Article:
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Politics and the English language
Like millions of fellow voters I have been watching the exclusive TV interviews given by heavyweight leaders, first to India’s major English channels and later, almost grudgingly, to the print media and Hindi channels.
India in election mode is a world gone crazy. All is magnified by enervating and threatening sounds: joy, anger, blind trust and obduracy.
There is even a certain subtext to the choice of English over regional languages, and vice versa. Recent interviews given by three major political rivals from Uttar Pradesh, Gujarat and Maharashtra to the English channels have been run for days on the small screen and triggered headlines nationally. All leaders had chosen anchors known for their aggressive, no holds barred stance, but began by ensuring that they, not the anchors, came through as the alpha male.
Then came the linguistic spin. The leaders began replying in Hindi to questions being posed in English, till the hapless anchors also switched languages and began speaking in Hindi. It was only after this that the leaders gave interviews to the print media and Hindi channels. One such Hindi daily with a large circulation in the crucial states of Bihar and UP had the rare pleasure of getting an online interview, while its sister English dailies were overlooked. Subverting the usual pattern, they then chose to publish the great leader’s thoughts in an English translation.
What is happening, one wonders. Is the charisma of English, the language of India’s power pack, no longer what it was? Has a belated realisation struck the political class that a large number of Indian voters do not understand English? And the majority are located in the Hindi belt? Are those who can charm the masses and whip up a cultural xenophobia using debatable data and a few colloquial witticisms going to walk away with a major chunk of votes, never mind their past and present affiliations?
Fact is, whenever the old system begins to collapse in India, the official language of the ruling class also loses authority. The earliest official language to lose clout thus was Sanskrit, used only by the upper castes and upper classes. When Buddhism became the state religion, Sanskrit was unceremoniously ousted by Pali, Paishachi, Apbhransha. After the decline of Buddhism and the fracturing of the great Mauryan empire, Pali too lost out. Then, Islamic rule brought in courtly Persian and anointed it as the official language. Like Sanskrit before it, Persian was largely an aspirational medium, accessible only to the upwardly mobile and ambitious members of the Indian nobility (read upper caste Hindu males) . Ultimately, when India became part of the British Empire, the Queen’s English sent Persian packing from the courts and ruled the land through communications issued in English and translated for the common folk in official versions of Urdu and Hindi.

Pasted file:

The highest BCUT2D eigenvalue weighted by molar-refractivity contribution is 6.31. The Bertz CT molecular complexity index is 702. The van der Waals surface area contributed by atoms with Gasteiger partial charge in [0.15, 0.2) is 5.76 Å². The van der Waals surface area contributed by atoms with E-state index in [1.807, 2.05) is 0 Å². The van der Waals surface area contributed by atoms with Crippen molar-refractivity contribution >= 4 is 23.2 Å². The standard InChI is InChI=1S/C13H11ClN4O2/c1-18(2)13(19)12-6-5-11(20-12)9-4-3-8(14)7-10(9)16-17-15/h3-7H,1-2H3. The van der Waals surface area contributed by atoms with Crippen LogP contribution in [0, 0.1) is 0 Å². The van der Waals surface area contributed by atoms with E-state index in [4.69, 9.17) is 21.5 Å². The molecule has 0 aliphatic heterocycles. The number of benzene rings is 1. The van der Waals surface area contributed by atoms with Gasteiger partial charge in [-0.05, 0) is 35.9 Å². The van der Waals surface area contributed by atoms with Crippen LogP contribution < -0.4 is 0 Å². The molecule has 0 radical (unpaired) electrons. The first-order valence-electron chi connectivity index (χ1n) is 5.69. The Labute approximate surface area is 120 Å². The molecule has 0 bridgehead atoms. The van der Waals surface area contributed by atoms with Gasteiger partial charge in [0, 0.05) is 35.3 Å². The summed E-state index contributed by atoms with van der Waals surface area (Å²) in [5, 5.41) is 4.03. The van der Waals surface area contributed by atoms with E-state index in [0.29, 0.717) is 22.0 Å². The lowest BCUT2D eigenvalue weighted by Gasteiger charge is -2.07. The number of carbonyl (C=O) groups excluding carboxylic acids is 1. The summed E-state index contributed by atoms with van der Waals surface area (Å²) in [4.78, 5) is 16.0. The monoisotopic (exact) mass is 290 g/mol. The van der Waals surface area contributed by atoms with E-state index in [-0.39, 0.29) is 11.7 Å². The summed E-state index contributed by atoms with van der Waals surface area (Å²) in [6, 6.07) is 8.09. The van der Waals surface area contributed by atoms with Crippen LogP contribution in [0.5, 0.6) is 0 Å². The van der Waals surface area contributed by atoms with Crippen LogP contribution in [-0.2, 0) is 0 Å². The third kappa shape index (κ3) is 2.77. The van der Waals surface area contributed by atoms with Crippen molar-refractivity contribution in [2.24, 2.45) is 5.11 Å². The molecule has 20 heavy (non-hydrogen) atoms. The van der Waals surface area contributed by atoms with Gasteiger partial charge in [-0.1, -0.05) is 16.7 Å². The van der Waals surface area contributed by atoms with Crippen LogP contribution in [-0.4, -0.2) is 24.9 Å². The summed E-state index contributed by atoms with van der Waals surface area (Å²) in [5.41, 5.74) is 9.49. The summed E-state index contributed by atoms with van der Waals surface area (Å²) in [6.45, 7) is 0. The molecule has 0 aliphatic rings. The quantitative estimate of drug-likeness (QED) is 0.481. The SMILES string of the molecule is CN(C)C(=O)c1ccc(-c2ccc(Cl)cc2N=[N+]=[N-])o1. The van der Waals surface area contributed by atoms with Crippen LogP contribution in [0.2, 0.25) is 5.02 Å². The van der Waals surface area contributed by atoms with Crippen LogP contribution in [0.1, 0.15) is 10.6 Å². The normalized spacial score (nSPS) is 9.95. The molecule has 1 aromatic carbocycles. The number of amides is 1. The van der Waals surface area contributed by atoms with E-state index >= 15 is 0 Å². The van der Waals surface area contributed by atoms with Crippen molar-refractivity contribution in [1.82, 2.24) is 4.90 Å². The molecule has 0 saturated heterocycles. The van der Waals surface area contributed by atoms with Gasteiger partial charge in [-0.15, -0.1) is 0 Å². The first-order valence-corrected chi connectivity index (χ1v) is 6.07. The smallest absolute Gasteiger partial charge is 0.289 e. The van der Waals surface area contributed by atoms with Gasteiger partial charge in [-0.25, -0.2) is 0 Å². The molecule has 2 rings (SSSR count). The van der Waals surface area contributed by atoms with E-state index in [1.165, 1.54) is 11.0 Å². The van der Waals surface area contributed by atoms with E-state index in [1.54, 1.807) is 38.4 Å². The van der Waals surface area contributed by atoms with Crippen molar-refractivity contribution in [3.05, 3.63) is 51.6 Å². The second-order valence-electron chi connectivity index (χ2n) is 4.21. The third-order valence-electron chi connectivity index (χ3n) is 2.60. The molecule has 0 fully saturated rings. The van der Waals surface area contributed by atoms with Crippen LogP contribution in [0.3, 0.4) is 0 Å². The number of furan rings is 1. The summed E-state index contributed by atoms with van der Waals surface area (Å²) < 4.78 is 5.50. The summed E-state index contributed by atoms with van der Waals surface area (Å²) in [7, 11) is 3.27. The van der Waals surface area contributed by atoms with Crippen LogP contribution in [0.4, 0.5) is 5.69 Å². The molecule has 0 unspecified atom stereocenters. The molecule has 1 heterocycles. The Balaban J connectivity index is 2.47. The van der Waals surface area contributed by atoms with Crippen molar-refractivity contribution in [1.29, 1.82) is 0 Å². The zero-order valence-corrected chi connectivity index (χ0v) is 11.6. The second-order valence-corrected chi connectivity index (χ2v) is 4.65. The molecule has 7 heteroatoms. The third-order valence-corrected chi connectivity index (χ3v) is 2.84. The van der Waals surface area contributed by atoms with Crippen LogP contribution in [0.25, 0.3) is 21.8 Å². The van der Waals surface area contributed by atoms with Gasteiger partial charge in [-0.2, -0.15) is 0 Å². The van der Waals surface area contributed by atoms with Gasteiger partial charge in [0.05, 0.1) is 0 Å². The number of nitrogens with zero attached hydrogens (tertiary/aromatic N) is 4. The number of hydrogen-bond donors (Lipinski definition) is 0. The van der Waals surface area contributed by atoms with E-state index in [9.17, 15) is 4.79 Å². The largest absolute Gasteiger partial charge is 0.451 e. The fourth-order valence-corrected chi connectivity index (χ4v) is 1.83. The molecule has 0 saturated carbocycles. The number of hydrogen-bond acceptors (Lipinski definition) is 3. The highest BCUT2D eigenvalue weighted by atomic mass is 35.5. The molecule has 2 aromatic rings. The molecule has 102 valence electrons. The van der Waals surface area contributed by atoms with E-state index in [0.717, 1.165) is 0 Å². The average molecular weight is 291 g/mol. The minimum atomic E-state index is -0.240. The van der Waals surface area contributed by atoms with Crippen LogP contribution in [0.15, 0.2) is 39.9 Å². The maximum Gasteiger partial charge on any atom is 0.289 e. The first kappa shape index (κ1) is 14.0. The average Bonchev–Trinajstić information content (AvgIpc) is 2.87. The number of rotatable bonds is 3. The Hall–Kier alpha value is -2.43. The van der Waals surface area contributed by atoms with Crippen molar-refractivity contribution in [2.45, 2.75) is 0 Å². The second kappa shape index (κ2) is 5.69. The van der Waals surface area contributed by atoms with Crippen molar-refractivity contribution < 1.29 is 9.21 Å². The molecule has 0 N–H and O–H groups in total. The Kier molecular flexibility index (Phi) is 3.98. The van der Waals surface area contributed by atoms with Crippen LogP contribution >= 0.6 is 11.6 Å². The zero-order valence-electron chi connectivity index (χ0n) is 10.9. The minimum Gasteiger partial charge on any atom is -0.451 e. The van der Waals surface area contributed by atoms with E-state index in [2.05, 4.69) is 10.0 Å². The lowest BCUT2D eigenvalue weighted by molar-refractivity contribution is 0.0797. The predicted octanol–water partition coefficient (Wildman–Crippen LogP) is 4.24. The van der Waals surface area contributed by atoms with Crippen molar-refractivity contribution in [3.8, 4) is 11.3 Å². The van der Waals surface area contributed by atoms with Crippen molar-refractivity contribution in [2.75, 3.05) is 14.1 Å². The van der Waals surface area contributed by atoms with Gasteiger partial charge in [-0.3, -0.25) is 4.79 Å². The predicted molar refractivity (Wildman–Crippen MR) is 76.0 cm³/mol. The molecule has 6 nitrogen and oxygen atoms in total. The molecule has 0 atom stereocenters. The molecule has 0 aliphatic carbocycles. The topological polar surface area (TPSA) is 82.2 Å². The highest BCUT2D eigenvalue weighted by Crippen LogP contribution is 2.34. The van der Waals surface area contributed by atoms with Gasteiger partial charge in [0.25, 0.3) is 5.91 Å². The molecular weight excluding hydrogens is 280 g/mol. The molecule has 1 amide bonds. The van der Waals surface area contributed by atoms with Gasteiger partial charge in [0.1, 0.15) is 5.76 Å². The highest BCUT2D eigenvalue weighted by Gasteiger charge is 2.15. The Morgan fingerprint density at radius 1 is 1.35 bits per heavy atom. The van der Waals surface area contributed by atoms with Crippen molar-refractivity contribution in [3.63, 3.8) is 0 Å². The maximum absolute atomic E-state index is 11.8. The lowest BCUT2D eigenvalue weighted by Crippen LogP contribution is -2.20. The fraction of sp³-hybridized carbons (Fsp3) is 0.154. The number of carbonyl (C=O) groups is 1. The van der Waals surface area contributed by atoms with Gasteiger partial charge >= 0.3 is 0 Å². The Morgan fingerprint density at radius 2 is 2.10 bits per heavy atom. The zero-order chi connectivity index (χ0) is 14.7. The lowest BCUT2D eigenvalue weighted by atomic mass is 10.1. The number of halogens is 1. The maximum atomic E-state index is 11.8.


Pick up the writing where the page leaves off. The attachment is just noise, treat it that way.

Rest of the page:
The sudden spurts in the growth of India’s regional languages is proof that whenever the central power begins to collapse — taking with it its formal court language — there is a short hiatus when the marginalised languages will suddenly acquire a life and produce brilliant literature: the poetry and prose of Gunadhya, Akka Mahadevi, Kabir, Gyaneshwar, Mir, Nazir Akbarabadi, Nirala, Mahadevi Varma and Firaq Gorakhpuri. Faced with gut-wrenching change, humankind needs mother tongues like it needs comfort food. But creative periods are never too long. Once new power takes over, it brings in another language, limited edition.
An under-reported fact: Hindi and Urdu, two languages that helped leaders to reach out to the masses and promoted as future official languages, were effectively barred from assuming that role in both India and Pakistan post-Independence. The leaders announced that use of only these two from among the many that peoples spoke may enrage those who did not accept their dominance. English remained as the de facto official language. Under a strange compromise, Hindi and Urdu were anointed with great political fanfare as the teaching medium for poorly run government schools and madrasas. The power pack continued to send its progeny to English-medium private schools. These languages, like the Khajuraho temples, became symbols of mass culture and sustained by state-funded akademies run at the top by English-speaking bureaucrats. A pyrrhic victory until 2014.
Exhausted by battling against misrule and divisive ideologies, while the under-informed and confused millions wait, new promises arrive swiftly on the wings of regional languages and begin to invoke false images of violence and crushing cultural slights suffered in the past. Contradictions arrive late. Their representatives want time to reveal the entire past and subtly nuanced truths in English. But time is perennially in short supply on super prime-time TV. Can the haltingly articulated defence of secularism by those unused to debating the issue in the regional languages convince the crowds sold to the Manichaean vision in stark black and white where they stand in a permanently adversarial relationship with Dilli?
The writer is a Delhi-based journalist and chairperson of Prasar Bharati